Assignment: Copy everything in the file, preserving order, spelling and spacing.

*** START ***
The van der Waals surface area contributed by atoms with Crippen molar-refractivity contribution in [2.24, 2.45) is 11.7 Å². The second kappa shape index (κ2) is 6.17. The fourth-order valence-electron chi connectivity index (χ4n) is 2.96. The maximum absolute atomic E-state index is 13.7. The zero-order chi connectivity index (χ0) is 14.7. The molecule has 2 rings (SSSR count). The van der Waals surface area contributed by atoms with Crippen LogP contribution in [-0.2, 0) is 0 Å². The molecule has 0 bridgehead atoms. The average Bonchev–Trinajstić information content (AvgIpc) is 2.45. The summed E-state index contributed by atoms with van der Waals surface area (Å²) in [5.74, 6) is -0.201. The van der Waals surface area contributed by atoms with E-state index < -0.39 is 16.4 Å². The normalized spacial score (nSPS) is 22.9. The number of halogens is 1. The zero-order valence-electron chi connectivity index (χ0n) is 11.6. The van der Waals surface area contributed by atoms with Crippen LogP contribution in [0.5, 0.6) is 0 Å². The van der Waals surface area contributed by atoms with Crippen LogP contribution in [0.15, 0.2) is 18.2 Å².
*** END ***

The van der Waals surface area contributed by atoms with Crippen molar-refractivity contribution in [2.24, 2.45) is 11.7 Å². The second kappa shape index (κ2) is 6.17. The fourth-order valence-electron chi connectivity index (χ4n) is 2.96. The maximum absolute atomic E-state index is 13.7. The zero-order chi connectivity index (χ0) is 14.7. The molecule has 2 rings (SSSR count). The van der Waals surface area contributed by atoms with Crippen LogP contribution in [-0.2, 0) is 0 Å². The molecule has 0 bridgehead atoms. The average Bonchev–Trinajstić information content (AvgIpc) is 2.45. The summed E-state index contributed by atoms with van der Waals surface area (Å²) in [5.74, 6) is -0.201. The van der Waals surface area contributed by atoms with E-state index < -0.39 is 16.4 Å². The normalized spacial score (nSPS) is 22.9. The number of halogens is 1. The zero-order valence-electron chi connectivity index (χ0n) is 11.6. The van der Waals surface area contributed by atoms with Crippen LogP contribution in [0.5, 0.6) is 0 Å². The van der Waals surface area contributed by atoms with Crippen LogP contribution in [0.15, 0.2) is 18.2 Å².